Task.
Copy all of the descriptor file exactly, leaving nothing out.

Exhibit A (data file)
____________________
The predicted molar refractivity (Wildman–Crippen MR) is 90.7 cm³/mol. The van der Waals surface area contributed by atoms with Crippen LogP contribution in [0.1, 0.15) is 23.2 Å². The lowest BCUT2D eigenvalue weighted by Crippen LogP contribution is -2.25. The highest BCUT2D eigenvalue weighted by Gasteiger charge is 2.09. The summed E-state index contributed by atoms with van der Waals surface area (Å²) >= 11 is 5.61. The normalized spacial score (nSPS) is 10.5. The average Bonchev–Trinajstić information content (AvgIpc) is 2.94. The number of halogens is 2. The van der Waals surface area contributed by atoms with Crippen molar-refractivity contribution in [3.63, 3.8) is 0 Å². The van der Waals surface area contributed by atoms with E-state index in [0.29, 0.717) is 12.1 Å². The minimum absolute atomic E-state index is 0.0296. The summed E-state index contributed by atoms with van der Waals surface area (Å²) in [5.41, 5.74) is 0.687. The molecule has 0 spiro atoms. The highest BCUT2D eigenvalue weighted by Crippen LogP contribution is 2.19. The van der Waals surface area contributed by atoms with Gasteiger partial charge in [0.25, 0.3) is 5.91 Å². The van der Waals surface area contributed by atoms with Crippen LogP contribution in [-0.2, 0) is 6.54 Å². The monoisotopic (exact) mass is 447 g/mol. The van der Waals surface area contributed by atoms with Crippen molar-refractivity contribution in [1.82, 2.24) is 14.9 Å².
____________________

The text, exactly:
The predicted molar refractivity (Wildman–Crippen MR) is 90.7 cm³/mol. The van der Waals surface area contributed by atoms with Crippen LogP contribution in [0.1, 0.15) is 23.2 Å². The lowest BCUT2D eigenvalue weighted by Crippen LogP contribution is -2.25. The highest BCUT2D eigenvalue weighted by Gasteiger charge is 2.09. The summed E-state index contributed by atoms with van der Waals surface area (Å²) >= 11 is 5.61. The normalized spacial score (nSPS) is 10.5. The average Bonchev–Trinajstić information content (AvgIpc) is 2.94. The number of halogens is 2. The van der Waals surface area contributed by atoms with Crippen molar-refractivity contribution in [3.63, 3.8) is 0 Å². The van der Waals surface area contributed by atoms with E-state index in [0.29, 0.717) is 12.1 Å². The minimum absolute atomic E-state index is 0.0296. The summed E-state index contributed by atoms with van der Waals surface area (Å²) in [5.41, 5.74) is 0.687. The molecule has 0 spiro atoms. The highest BCUT2D eigenvalue weighted by Crippen LogP contribution is 2.19. The van der Waals surface area contributed by atoms with Gasteiger partial charge in [0.25, 0.3) is 5.91 Å². The van der Waals surface area contributed by atoms with Crippen LogP contribution in [-0.2, 0) is 6.54 Å². The monoisotopic (exact) mass is 447 g/mol. The van der Waals surface area contributed by atoms with Crippen molar-refractivity contribution in [1.82, 2.24) is 14.9 Å².